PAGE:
This article is the first of two examining the Air Force’s super-charged category management program.
In the dog-eat-dog world of raising and training canines for government patrol and detection duties, federal agencies increasingly are competing not only among themselves, but also with foreign governments for a dwindling supply in a global market.
The Air Force is the executive agent for Defense Department working dogs — buying, training and breeding them at Lackland Air Force Base in San Antonio, where the Transportation Security Administration also trains its dogs.
Late last year, Jaclyn Rubino, the director of the strategic sourcing program office at the Homeland Security Department and manager of the governmentwide security and protection category, appointed the Air Force to lead creation of the governmentwide working dog category intelligence report (CIR). In so doing, Rubio signaled support for the robust, analytics-based, requirements-focused and market-facing category management approach the Air Force follows.
Rubino flew to San Antonio and actively participated in the CIR requirements workshop. In addition, she helped reach across federal agencies including the Bureau of Alcohol, Tobacco, Firearms and Explosives, Customs and Border Patrol, the U.S. Marshals, the FBI, the Transportation Safety Administration, and the Defense Department to win their participation and brief their working dog programs.
Not only is the Air Force leading the pack in the working dog category, it also has been charged by the Defense Department to help its fellow services learn from the Air Force approach to category management.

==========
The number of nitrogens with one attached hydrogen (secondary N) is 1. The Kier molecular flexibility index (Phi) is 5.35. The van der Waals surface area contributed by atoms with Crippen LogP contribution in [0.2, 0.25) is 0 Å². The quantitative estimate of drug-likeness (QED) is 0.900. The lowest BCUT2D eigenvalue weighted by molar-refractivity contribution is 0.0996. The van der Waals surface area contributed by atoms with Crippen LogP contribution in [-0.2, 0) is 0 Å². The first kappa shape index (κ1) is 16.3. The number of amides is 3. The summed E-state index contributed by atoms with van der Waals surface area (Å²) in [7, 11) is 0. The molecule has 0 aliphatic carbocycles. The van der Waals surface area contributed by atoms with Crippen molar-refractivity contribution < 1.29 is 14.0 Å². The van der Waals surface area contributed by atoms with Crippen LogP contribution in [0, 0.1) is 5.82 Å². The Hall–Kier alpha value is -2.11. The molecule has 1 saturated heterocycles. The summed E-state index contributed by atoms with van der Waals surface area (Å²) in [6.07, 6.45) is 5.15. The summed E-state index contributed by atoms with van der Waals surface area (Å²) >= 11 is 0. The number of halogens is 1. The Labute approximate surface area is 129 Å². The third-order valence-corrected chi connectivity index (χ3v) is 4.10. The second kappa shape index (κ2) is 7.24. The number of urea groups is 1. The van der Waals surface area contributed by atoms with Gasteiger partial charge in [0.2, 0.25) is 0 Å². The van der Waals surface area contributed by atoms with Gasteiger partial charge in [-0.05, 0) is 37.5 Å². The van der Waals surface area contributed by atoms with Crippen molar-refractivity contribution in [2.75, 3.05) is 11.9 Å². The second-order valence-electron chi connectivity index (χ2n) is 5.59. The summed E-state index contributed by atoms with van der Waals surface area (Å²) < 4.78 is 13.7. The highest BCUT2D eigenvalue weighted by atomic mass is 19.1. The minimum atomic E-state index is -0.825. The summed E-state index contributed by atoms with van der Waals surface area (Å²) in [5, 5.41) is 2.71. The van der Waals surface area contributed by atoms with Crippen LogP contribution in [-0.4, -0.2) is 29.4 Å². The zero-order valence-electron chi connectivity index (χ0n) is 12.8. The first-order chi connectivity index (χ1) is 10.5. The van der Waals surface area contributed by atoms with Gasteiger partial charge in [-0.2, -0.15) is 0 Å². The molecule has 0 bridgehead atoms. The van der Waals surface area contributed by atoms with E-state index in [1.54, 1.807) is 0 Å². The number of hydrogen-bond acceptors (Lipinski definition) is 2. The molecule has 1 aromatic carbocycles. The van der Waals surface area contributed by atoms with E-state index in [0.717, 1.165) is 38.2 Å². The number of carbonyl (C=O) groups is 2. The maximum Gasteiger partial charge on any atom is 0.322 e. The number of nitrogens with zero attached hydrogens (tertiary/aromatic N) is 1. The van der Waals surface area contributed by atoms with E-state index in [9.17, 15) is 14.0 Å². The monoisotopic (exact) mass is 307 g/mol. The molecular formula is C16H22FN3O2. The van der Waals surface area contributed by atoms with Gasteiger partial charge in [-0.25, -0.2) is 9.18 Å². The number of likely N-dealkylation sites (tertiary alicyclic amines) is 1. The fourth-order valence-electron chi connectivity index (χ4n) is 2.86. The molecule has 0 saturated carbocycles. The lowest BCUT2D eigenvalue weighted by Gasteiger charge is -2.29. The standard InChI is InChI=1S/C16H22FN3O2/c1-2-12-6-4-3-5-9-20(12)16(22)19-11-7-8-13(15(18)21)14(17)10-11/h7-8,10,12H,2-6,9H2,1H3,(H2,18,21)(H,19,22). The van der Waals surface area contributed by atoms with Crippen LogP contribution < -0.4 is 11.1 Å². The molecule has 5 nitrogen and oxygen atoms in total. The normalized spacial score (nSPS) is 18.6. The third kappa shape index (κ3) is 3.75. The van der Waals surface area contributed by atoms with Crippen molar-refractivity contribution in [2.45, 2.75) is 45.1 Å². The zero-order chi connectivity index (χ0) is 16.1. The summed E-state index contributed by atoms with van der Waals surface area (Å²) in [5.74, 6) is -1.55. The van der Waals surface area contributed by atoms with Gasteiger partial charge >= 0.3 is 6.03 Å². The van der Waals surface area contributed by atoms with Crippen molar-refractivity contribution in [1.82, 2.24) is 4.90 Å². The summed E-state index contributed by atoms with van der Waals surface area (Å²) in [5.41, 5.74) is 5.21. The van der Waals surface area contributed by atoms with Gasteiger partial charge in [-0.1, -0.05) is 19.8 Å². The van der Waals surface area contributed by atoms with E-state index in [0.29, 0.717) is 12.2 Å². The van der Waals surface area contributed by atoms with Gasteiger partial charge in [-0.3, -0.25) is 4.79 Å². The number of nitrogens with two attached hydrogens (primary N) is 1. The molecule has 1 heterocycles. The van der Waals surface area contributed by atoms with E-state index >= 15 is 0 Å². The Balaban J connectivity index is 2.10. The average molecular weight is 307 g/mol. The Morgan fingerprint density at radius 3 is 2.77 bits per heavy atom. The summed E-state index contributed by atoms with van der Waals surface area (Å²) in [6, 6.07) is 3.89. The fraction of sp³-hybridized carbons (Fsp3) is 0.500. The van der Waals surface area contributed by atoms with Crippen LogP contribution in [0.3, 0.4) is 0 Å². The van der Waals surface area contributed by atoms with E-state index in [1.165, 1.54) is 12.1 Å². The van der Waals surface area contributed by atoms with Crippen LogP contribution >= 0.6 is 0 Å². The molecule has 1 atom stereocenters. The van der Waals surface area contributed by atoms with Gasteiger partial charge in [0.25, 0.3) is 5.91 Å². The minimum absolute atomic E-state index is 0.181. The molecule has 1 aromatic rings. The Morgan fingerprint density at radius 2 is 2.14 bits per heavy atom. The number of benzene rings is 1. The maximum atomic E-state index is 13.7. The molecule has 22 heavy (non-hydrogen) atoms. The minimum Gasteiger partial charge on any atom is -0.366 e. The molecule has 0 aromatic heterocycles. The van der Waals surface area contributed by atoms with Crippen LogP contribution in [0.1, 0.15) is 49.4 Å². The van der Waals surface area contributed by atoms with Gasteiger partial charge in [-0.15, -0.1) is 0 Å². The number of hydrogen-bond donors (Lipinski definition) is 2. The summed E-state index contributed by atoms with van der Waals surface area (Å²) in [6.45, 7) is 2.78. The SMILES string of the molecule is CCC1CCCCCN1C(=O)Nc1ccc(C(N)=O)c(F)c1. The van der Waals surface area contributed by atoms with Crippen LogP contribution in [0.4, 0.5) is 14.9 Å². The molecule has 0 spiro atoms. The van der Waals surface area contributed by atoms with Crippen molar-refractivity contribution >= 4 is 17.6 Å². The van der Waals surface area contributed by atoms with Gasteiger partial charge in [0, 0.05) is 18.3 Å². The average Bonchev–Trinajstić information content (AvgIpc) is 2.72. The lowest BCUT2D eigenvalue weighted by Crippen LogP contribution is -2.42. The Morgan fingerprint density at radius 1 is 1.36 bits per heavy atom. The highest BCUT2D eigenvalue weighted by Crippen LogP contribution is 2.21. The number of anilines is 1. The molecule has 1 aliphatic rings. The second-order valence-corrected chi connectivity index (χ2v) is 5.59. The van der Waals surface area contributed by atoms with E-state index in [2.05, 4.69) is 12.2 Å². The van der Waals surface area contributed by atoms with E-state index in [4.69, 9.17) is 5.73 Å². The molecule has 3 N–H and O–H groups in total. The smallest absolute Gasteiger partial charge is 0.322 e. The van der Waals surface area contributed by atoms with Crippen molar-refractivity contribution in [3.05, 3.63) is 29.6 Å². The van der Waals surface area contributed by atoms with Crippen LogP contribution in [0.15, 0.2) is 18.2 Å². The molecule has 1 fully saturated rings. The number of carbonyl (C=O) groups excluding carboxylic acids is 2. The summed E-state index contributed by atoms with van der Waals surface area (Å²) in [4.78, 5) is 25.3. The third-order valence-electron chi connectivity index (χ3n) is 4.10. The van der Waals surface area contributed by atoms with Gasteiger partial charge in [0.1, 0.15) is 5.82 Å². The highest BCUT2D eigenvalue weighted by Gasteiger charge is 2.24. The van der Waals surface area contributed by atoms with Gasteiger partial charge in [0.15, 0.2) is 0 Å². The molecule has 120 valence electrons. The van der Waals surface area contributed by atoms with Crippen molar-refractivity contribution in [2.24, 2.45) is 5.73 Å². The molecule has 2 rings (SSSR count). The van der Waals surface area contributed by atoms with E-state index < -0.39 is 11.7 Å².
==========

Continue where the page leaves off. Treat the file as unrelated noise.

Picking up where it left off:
Category management is a mission-oriented business approach.
The Air Force and the Office of Management and Budget category management programs began in the same year, 2014, and both focus on goods and services purchased commonly across their enterprises — valued at $325 billion governmentwide in fiscal 2018 and $28 billion for the Air Force.
In the Air Force, category management is a business approach focused on an organization’s mission. The bottom line is to deliver more mission capability per dollar spent. Air Force category management considers, analyzes and deploys four primary strategies often in combination:
The Air Force concentrates on managing demand because the best way to save money is not to buy what you don’t need. In the governmentwide category management program, led by OMB, money has been considered saved if spending goes through a specified set of contracts, such as those OMB designated as best-in-class (BIC) contracts.
In its March 20 category management guidance, OMB expanded its treatment of demand management as one of five key recommended actions. For OMB, demand management has a more diffuse focus than preventing unneeded purchasing. The guidance defines it as reducing total cost of ownership by standardizing requirements, coordinating agencywide buying, sharing strategies and negotiating volume-based (tiered) pricing.
For the Air Force, category management is part of a broad effort to shift programs and procurement offices from focusing on budget execution to performing strategic cost management.
As a result, the Air Force conducts rigorous, wide-ranging market intelligence to make data-driven decisions to cut costs and improve capability and compliance. The products of Air Force category management are informative, detailed, painstakingly assembled category intelligence reports; concise recommended courses of action; and practical execution plans.